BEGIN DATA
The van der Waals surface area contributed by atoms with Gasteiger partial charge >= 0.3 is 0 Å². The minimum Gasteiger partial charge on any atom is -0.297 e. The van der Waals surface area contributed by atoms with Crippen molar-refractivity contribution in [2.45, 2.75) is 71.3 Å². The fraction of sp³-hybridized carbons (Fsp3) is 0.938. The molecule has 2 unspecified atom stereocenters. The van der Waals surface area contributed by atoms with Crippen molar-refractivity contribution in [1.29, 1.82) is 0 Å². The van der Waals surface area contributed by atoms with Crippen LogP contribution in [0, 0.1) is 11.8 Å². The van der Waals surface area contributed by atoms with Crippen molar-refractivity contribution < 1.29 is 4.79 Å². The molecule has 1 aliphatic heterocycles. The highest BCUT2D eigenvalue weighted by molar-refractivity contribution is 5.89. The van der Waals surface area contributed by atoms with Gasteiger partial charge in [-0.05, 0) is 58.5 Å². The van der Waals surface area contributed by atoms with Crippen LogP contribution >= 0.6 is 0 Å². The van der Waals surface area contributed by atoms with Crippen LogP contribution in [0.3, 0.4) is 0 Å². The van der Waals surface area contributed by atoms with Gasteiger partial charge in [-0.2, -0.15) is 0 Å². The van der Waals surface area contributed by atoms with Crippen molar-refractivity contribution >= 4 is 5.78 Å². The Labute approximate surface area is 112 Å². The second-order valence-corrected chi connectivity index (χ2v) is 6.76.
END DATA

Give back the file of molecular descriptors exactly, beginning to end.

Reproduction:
The van der Waals surface area contributed by atoms with Gasteiger partial charge >= 0.3 is 0 Å². The minimum Gasteiger partial charge on any atom is -0.297 e. The van der Waals surface area contributed by atoms with Crippen molar-refractivity contribution in [2.45, 2.75) is 71.3 Å². The fraction of sp³-hybridized carbons (Fsp3) is 0.938. The molecule has 2 unspecified atom stereocenters. The van der Waals surface area contributed by atoms with Crippen molar-refractivity contribution in [1.29, 1.82) is 0 Å². The van der Waals surface area contributed by atoms with Crippen LogP contribution in [0, 0.1) is 11.8 Å². The van der Waals surface area contributed by atoms with Crippen molar-refractivity contribution < 1.29 is 4.79 Å². The molecule has 1 aliphatic heterocycles. The highest BCUT2D eigenvalue weighted by molar-refractivity contribution is 5.89. The van der Waals surface area contributed by atoms with Gasteiger partial charge in [-0.05, 0) is 58.5 Å². The van der Waals surface area contributed by atoms with Crippen LogP contribution >= 0.6 is 0 Å². The van der Waals surface area contributed by atoms with Crippen LogP contribution in [0.3, 0.4) is 0 Å². The van der Waals surface area contributed by atoms with Gasteiger partial charge in [-0.2, -0.15) is 0 Å². The van der Waals surface area contributed by atoms with Crippen molar-refractivity contribution >= 4 is 5.78 Å². The Labute approximate surface area is 112 Å². The second-order valence-corrected chi connectivity index (χ2v) is 6.76.